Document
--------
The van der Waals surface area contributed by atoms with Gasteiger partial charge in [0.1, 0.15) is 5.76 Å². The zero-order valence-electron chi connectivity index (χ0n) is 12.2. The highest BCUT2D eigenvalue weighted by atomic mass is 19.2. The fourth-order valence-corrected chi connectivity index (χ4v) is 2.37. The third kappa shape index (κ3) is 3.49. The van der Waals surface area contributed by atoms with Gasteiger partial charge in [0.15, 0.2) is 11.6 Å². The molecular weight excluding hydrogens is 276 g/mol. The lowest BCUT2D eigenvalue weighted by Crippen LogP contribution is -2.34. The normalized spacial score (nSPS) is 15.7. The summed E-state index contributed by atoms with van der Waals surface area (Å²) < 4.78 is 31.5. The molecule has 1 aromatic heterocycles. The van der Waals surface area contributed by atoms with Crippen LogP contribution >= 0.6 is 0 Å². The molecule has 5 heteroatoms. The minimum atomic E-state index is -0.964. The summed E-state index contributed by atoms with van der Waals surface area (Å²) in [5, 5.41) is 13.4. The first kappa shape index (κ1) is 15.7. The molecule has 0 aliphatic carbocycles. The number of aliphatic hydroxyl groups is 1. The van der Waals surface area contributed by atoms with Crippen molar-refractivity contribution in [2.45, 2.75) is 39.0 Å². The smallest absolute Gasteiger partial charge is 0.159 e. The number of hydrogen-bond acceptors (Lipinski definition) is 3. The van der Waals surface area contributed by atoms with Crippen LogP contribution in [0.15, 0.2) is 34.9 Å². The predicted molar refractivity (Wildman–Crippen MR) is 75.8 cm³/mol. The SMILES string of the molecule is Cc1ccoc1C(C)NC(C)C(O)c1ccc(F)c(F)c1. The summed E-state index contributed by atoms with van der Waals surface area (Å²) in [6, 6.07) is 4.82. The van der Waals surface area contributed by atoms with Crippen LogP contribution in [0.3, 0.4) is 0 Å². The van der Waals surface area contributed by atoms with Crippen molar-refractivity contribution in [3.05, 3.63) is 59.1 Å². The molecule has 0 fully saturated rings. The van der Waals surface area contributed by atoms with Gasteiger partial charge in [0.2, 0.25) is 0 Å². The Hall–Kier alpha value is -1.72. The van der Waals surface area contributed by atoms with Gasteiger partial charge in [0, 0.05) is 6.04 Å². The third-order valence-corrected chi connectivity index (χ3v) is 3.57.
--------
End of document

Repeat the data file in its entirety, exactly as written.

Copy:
The van der Waals surface area contributed by atoms with Gasteiger partial charge in [0.1, 0.15) is 5.76 Å². The zero-order valence-electron chi connectivity index (χ0n) is 12.2. The highest BCUT2D eigenvalue weighted by atomic mass is 19.2. The fourth-order valence-corrected chi connectivity index (χ4v) is 2.37. The third kappa shape index (κ3) is 3.49. The van der Waals surface area contributed by atoms with Gasteiger partial charge in [0.15, 0.2) is 11.6 Å². The molecular weight excluding hydrogens is 276 g/mol. The lowest BCUT2D eigenvalue weighted by Crippen LogP contribution is -2.34. The normalized spacial score (nSPS) is 15.7. The summed E-state index contributed by atoms with van der Waals surface area (Å²) < 4.78 is 31.5. The molecule has 1 aromatic heterocycles. The van der Waals surface area contributed by atoms with Crippen LogP contribution >= 0.6 is 0 Å². The molecule has 5 heteroatoms. The minimum atomic E-state index is -0.964. The summed E-state index contributed by atoms with van der Waals surface area (Å²) in [5, 5.41) is 13.4. The first kappa shape index (κ1) is 15.7. The molecule has 0 aliphatic carbocycles. The number of aliphatic hydroxyl groups is 1. The van der Waals surface area contributed by atoms with Crippen molar-refractivity contribution in [2.45, 2.75) is 39.0 Å². The smallest absolute Gasteiger partial charge is 0.159 e. The number of hydrogen-bond acceptors (Lipinski definition) is 3. The van der Waals surface area contributed by atoms with Crippen LogP contribution in [0.15, 0.2) is 34.9 Å². The predicted molar refractivity (Wildman–Crippen MR) is 75.8 cm³/mol. The SMILES string of the molecule is Cc1ccoc1C(C)NC(C)C(O)c1ccc(F)c(F)c1. The summed E-state index contributed by atoms with van der Waals surface area (Å²) in [6, 6.07) is 4.82. The van der Waals surface area contributed by atoms with Crippen LogP contribution in [0.3, 0.4) is 0 Å². The van der Waals surface area contributed by atoms with Crippen molar-refractivity contribution in [3.05, 3.63) is 59.1 Å². The molecule has 0 fully saturated rings. The van der Waals surface area contributed by atoms with Gasteiger partial charge in [0.2, 0.25) is 0 Å². The Hall–Kier alpha value is -1.72. The van der Waals surface area contributed by atoms with Gasteiger partial charge in [0, 0.05) is 6.04 Å². The third-order valence-corrected chi connectivity index (χ3v) is 3.57.